Cutaneous Pseudolymphoma Treatment & Management
- Author: Christine J Ko, MD; Chief Editor: William D James, MD more...
When the offending agent is known, its removal results in resolution of the cutaneous pseudolymphoma. Cases of cutaneous pseudolymphoma documented to occur as a result of infection should be appropriately treated. In idiopathic cases of cutaneous pseudolymphoma, treatment is not mandatory. Cures may be effected via surgical removal, cryosurgery, or local irradiation. Some reports have noted a response to topical or injected corticosteroids and topical immunomodulators such as tacrolimus.
Patients with presumed pseudolymphoma in whom the possibility of lymphoma cannot be excluded should be evaluated for the possibility of concurrent extracutaneous disease and followed for possible emergence of lymphoma.
When the diagnosis of pseudolymphoma is suspected, all implicated drugs should be discontinued. Because lesions are typically asymptomatic, no additional medical treatment is required. A short course of topical or intralesional steroids may be attempted to hasten regression. The time course for lesion regression can range from 1-3 months. Careful follow up is prudent because a nonresolving lesion should prompt concern for a malignant process.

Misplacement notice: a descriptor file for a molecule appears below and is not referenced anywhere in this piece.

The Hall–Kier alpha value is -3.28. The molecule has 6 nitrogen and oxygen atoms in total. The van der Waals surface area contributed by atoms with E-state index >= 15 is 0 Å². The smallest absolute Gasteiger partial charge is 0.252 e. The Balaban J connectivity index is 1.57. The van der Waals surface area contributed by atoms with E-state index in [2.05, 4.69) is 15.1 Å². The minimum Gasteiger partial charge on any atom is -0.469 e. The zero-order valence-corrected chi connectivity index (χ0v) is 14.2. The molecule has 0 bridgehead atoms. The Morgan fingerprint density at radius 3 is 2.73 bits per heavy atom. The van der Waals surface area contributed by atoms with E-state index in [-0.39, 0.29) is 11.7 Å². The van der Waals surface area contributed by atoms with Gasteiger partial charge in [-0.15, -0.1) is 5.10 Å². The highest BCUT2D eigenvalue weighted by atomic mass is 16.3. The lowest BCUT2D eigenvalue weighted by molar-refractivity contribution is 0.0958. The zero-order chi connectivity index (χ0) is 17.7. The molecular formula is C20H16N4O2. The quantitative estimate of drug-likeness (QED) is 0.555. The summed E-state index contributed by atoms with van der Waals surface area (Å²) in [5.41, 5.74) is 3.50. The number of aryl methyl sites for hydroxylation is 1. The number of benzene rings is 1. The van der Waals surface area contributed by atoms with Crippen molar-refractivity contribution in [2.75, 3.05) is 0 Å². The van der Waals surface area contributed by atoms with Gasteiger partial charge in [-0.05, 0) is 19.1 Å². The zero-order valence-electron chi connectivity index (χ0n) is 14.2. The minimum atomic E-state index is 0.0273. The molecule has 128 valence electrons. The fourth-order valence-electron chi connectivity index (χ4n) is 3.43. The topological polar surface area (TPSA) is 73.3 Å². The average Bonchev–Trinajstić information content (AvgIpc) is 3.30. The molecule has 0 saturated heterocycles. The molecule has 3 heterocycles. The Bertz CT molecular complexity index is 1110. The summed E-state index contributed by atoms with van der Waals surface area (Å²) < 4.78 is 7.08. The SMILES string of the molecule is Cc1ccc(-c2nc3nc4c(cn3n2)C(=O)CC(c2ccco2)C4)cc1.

Case reports have suggested the efficacy of imiquimod. Antibiotics have been reported helpful in some reported cases associated with Borrelia infection. Subcutaneous injection of interferon-alfa has also cleared cutaneous pseudolymphoma.[28, 29] Photodynamic therapy has also been used.
The Medscape Skin Cancer Resource Center may be of interest.
In cutaneous pseudolymphoma, simple excision of the involved site can be curative in some cases.
Cryosurgery may be effective in some cases of lymphocytoma cutis.
Lesions that interfere with function or are cosmetically undesirable may be surgically removed. No recurrence of excised lesions has been seen after withdrawal of the causative drugs. In cases of incomplete regression, external radiation therapy has also been reported to be successful. Successful treatment of tattoo pigment–induced pseudolymphoma with fractional resurfacing and subsequent Q-switched Nd:YAG 532-nm laser treatments has been reported.
The Medscape Dermatologic Surgery Resource Center may be of interest.
Because malignant lymphomas have been reported following clearance of pseudolymphoma, patients should be continually monitored for constitutional signs of lymphoma.
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